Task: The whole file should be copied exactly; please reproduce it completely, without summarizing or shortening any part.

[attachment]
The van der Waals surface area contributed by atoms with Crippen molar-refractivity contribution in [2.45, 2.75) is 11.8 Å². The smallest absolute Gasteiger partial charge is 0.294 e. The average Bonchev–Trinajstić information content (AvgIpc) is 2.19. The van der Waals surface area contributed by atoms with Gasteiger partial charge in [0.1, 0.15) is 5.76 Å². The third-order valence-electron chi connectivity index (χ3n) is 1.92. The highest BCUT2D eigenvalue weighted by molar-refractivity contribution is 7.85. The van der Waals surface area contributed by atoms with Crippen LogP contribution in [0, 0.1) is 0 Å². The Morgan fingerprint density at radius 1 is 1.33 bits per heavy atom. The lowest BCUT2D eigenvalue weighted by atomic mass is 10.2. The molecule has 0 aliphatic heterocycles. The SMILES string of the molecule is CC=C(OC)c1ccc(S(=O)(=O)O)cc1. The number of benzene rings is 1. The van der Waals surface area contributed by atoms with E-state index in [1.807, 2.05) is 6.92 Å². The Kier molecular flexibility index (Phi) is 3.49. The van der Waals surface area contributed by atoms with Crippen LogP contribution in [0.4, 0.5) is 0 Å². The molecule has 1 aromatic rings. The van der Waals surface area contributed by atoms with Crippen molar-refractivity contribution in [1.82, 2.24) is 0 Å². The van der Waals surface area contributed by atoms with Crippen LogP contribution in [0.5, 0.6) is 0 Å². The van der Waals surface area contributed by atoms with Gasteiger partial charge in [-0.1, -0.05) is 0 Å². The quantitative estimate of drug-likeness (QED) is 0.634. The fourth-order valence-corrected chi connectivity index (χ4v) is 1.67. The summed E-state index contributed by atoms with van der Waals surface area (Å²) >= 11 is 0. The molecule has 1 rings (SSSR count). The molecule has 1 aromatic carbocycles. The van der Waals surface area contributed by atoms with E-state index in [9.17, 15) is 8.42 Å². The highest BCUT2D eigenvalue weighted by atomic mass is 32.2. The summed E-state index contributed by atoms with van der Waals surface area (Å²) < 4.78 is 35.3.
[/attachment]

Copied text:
The van der Waals surface area contributed by atoms with Crippen molar-refractivity contribution in [2.45, 2.75) is 11.8 Å². The smallest absolute Gasteiger partial charge is 0.294 e. The average Bonchev–Trinajstić information content (AvgIpc) is 2.19. The van der Waals surface area contributed by atoms with Gasteiger partial charge in [0.1, 0.15) is 5.76 Å². The third-order valence-electron chi connectivity index (χ3n) is 1.92. The highest BCUT2D eigenvalue weighted by molar-refractivity contribution is 7.85. The van der Waals surface area contributed by atoms with Crippen LogP contribution in [0, 0.1) is 0 Å². The Morgan fingerprint density at radius 1 is 1.33 bits per heavy atom. The lowest BCUT2D eigenvalue weighted by atomic mass is 10.2. The molecule has 0 aliphatic heterocycles. The SMILES string of the molecule is CC=C(OC)c1ccc(S(=O)(=O)O)cc1. The number of benzene rings is 1. The van der Waals surface area contributed by atoms with E-state index in [1.807, 2.05) is 6.92 Å². The Kier molecular flexibility index (Phi) is 3.49. The van der Waals surface area contributed by atoms with Crippen LogP contribution in [0.4, 0.5) is 0 Å². The molecule has 1 aromatic rings. The van der Waals surface area contributed by atoms with Crippen molar-refractivity contribution in [1.82, 2.24) is 0 Å². The van der Waals surface area contributed by atoms with Crippen LogP contribution in [0.5, 0.6) is 0 Å². The van der Waals surface area contributed by atoms with Gasteiger partial charge in [-0.1, -0.05) is 0 Å². The quantitative estimate of drug-likeness (QED) is 0.634. The fourth-order valence-corrected chi connectivity index (χ4v) is 1.67. The summed E-state index contributed by atoms with van der Waals surface area (Å²) >= 11 is 0. The molecule has 1 rings (SSSR count). The molecule has 1 aromatic carbocycles. The van der Waals surface area contributed by atoms with E-state index in [9.17, 15) is 8.42 Å². The highest BCUT2D eigenvalue weighted by atomic mass is 32.2. The summed E-state index contributed by atoms with van der Waals surface area (Å²) < 4.78 is 35.3.